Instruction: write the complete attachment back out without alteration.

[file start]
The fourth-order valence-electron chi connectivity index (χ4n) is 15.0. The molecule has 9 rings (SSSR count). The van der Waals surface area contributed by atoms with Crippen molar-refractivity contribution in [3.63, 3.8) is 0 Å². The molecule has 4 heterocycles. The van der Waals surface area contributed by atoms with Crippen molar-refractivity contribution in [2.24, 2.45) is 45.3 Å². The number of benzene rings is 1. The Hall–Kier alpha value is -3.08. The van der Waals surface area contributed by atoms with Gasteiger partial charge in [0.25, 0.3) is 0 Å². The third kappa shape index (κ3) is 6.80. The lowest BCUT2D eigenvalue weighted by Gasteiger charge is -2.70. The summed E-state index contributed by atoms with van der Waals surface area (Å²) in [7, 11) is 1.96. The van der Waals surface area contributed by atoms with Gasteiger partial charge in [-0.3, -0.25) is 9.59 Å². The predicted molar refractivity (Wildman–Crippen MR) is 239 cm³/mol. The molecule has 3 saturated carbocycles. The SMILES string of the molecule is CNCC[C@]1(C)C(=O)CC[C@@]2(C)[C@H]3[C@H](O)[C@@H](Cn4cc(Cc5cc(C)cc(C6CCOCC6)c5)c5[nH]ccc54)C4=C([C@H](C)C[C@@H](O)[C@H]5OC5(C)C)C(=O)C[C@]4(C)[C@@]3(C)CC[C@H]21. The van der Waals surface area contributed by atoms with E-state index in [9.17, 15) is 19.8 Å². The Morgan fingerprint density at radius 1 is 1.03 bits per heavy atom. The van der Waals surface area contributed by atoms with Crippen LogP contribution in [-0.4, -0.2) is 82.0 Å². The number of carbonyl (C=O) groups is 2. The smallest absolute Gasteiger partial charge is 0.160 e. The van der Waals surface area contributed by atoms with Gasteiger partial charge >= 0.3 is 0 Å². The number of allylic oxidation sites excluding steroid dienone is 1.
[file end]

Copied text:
The fourth-order valence-electron chi connectivity index (χ4n) is 15.0. The molecule has 9 rings (SSSR count). The van der Waals surface area contributed by atoms with Crippen molar-refractivity contribution in [3.63, 3.8) is 0 Å². The molecule has 4 heterocycles. The van der Waals surface area contributed by atoms with Crippen molar-refractivity contribution in [2.24, 2.45) is 45.3 Å². The number of benzene rings is 1. The Hall–Kier alpha value is -3.08. The van der Waals surface area contributed by atoms with Gasteiger partial charge in [0.25, 0.3) is 0 Å². The third kappa shape index (κ3) is 6.80. The lowest BCUT2D eigenvalue weighted by Gasteiger charge is -2.70. The summed E-state index contributed by atoms with van der Waals surface area (Å²) in [7, 11) is 1.96. The van der Waals surface area contributed by atoms with Gasteiger partial charge in [-0.3, -0.25) is 9.59 Å². The predicted molar refractivity (Wildman–Crippen MR) is 239 cm³/mol. The molecule has 3 saturated carbocycles. The SMILES string of the molecule is CNCC[C@]1(C)C(=O)CC[C@@]2(C)[C@H]3[C@H](O)[C@@H](Cn4cc(Cc5cc(C)cc(C6CCOCC6)c5)c5[nH]ccc54)C4=C([C@H](C)C[C@@H](O)[C@H]5OC5(C)C)C(=O)C[C@]4(C)[C@@]3(C)CC[C@H]21. The van der Waals surface area contributed by atoms with E-state index in [9.17, 15) is 19.8 Å². The Morgan fingerprint density at radius 1 is 1.03 bits per heavy atom. The van der Waals surface area contributed by atoms with Crippen LogP contribution in [-0.4, -0.2) is 82.0 Å². The number of carbonyl (C=O) groups is 2. The smallest absolute Gasteiger partial charge is 0.160 e. The van der Waals surface area contributed by atoms with Gasteiger partial charge >= 0.3 is 0 Å². The number of allylic oxidation sites excluding steroid dienone is 1.